As the program year winds down, implementation staff find themselves in another busy season, inclusive of several data related initiatives. During the period between April and July, implementation leadership should continue their focus on fostering high levels of pair engagement and leveraging data to make informed decisions around classroom facilitation and pair support. Additionally, implementation staff are responsible for supplying quality assessments during the spring. This article outlines discrete leaderhip tasks associated with execution of spring data-related initiatives.
Spring at a glance
Spring leadership checklist
At any given point in the spring, the bars in the graphic above show where data driven management focus should be placed. The action items below should be regularly incorporated into management efforts as the program year nears its end.
As students' senior year comes to a close, students should be taking the final steps in navigating the post-secondary process. In addition to simply keeping track of which students have completed which steps on path to college, diligent maintenance of the post-secondary process tracker allows the organization to meet required reporting guidelines and generate aggregated results to understand program effectiveness. Implementation leads must be held accountable for staff tracking this data and share strategies for the most effective approaches to gathering information.
Consistency is one of the most critical aspects of mentoring relationships and monitoring pair engagement is the most effective way to ensure mentees and mentors are regularly communicating. By the spring of each program year, robust pair engagement trends will have developed and it is important that implementation leaders regularly share best practices, challenges and strategies to increase and/or maintain pair engagement rooted in these trends. It is equally important that implementation leaders are held accountable for for meeting benchmarks. Managing engagement is particularly critical as the program year comes to a close and pairs approach the summer lull in communication.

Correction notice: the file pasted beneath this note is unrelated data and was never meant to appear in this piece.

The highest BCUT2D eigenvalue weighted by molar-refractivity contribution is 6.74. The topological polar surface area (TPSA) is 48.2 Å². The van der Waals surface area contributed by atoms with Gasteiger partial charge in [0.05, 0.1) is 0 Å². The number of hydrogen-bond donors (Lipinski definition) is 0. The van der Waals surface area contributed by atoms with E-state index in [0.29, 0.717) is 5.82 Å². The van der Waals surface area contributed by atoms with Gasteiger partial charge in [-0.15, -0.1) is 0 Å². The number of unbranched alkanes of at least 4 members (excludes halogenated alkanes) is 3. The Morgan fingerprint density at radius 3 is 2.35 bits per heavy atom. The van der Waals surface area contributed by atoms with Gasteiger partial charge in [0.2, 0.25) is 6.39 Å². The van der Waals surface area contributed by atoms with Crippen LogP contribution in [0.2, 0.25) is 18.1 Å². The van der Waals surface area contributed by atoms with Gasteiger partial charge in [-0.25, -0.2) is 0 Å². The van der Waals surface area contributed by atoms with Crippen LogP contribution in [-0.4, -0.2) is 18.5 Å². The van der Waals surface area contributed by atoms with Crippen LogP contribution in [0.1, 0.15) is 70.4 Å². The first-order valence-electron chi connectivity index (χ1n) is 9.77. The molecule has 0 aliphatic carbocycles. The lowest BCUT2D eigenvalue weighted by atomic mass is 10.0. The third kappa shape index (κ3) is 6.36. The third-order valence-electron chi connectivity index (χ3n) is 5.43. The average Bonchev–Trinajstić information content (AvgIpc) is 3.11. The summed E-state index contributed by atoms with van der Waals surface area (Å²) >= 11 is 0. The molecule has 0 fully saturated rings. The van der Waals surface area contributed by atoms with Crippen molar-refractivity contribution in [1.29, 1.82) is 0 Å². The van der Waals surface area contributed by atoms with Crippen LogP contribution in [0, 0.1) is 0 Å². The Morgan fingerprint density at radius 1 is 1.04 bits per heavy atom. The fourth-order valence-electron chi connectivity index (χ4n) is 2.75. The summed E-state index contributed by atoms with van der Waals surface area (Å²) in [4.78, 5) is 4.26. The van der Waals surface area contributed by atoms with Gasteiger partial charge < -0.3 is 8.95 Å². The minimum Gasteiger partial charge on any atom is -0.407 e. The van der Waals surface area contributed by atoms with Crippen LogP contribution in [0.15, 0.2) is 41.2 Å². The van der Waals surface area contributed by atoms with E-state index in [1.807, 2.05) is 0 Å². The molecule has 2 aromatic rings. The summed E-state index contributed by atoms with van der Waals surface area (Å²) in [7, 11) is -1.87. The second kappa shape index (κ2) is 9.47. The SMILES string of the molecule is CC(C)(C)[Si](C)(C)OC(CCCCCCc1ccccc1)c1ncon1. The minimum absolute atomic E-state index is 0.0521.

The Mentor Quality Rubric requires implementation staff to assess the overall quality of their mentor population. The Pair Support Quality Rubric requires implementation leaders to assess the overall quality of implementation staff. The execution of these tasks is primarily motivated by the collection of important data that allows the organization to explore relationships between mentor/staff quality and mentee outcomes. However, it also offers a formal opportunity to reflect on the quality of mentors/staff to drive management efforts. From a data integrity perspective, it is essential that these rubrics be completed in the allotted time frame and management toward completion should be a unified leadership effort.
Surveys account for approximately 70% of the data that iMentor uses to measure the impact of programming. As such, gathering a truly representative data set is critical - particularly during the pre and post survey administrations. Details regarding content, survey length and completion rate targets can all be found in this article.
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